HomeMoorestown NewsMayor’s Column: Business is booming in Moorestown

Mayor’s Column: Business is booming in Moorestown

Mayor Nicole Gillespie updates community on township projects

We’ve had a very mild winter, and while it’s not officially over until March 20, we are definitely seeing welcome signs of spring around town. And along with all the signs in nature, you’ll soon be seeing that other sure sign of warmer weather, roadwork.

There are 102 miles of road in Moorestown: 74.6 miles are municipal roads, 24.7 are county roads and 2.7 miles of Route 38 is a state road. Freeze thaw cycles throughout the winter creates stress on cracks in the pavement, which leads to potholes. Our Department of Public Works takes care of making those minor repairs in municipal roads, so if you notice potholes that need repair, you can report it online at https://www.moorestown.nj.us/RequestTracker.aspx (or look for the “report a concern” button on the homepage of the website.) And if you notice potholes on county roads, (see https://www.co.burlington.nj.us/917/County-Roads for a list) you can call the Burlington County pothole hotline at (609) 265-5021

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Construction is starting on the Lenola Town Center Improvement project, along with the county’s work on the bridge over Pennsauken Creek on Camden Ave, near the intersection with Route 73. Council is committed to making the most of the streetscape improvement and has been discussing ways to attract new businesses to the commercial district in Lenola.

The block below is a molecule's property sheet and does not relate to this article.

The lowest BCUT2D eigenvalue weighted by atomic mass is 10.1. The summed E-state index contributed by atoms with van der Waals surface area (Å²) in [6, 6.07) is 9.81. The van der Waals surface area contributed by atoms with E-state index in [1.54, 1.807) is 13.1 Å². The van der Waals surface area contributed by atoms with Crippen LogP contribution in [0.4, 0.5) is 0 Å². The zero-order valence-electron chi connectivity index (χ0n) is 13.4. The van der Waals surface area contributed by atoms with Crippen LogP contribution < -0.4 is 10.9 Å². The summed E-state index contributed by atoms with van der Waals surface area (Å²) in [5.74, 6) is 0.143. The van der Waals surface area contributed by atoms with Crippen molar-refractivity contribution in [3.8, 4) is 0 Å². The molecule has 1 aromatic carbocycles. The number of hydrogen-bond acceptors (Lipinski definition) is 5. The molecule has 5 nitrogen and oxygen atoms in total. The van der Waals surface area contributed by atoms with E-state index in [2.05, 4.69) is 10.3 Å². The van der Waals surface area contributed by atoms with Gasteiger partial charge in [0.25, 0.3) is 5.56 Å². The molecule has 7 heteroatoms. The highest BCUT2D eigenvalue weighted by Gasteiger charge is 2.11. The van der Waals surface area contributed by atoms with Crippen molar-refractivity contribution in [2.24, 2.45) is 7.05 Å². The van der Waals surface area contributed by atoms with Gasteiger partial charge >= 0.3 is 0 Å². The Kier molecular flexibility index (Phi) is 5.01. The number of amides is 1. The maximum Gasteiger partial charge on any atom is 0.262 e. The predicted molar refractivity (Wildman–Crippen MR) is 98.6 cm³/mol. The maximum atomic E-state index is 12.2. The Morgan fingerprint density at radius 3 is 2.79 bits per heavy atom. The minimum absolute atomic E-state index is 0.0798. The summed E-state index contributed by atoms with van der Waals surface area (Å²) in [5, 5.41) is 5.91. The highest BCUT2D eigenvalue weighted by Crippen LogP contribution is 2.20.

We’re getting a lot of interest from business owners who are excited about the streetscape improvements and see great potential for that area, and we’re sharing the input we got from residents about the kinds of businesses they’d like to see in the area. One of the steps council is considering is to declare the commercial district an area in need of rehabilitation. This can be done when certain criteria are met (for example, if the water and sewer infrastructure is more than 50 years old) and allows the township to incentivize improvements by offering 5-year abatements on property tax increases associated with improvement. It also gives the township more flexibility to attract specific kinds of businesses that residents want.

Lenola isn’t the only part of town where business is booming. I and other council members attended three business openings in February: Reconstructive Orthopedics on Rte 38, DreamMaker Bath and Kitchen on Nixon Drive and the new addition to Harmony Village at CareOne on Stanwick Road. I also had the opportunity to tour the construction site of the new Cooper University Health facility that’s being built on the site of the old Sears building at the Moorestown Mall. They are building nearly 100 “pods” offsite and installing them as nearly finished exam rooms, procedure rooms and restrooms, which is allowing construction to proceed very quickly, and will allow them to begin seeing patients this fall.

To further encourage and support businesses in Moorestown, our Economic Development Advisory Committee is partnering with the Moorestown Business Association to sponsor a session with representatives from the NJ Economic Development Authority on small business loans and grants. This will be held in Council Chambers at 6 p.m. on March 29. If you’re interested or know of a business that might benefit, keep an eye on the township website and social media feeds for more information.


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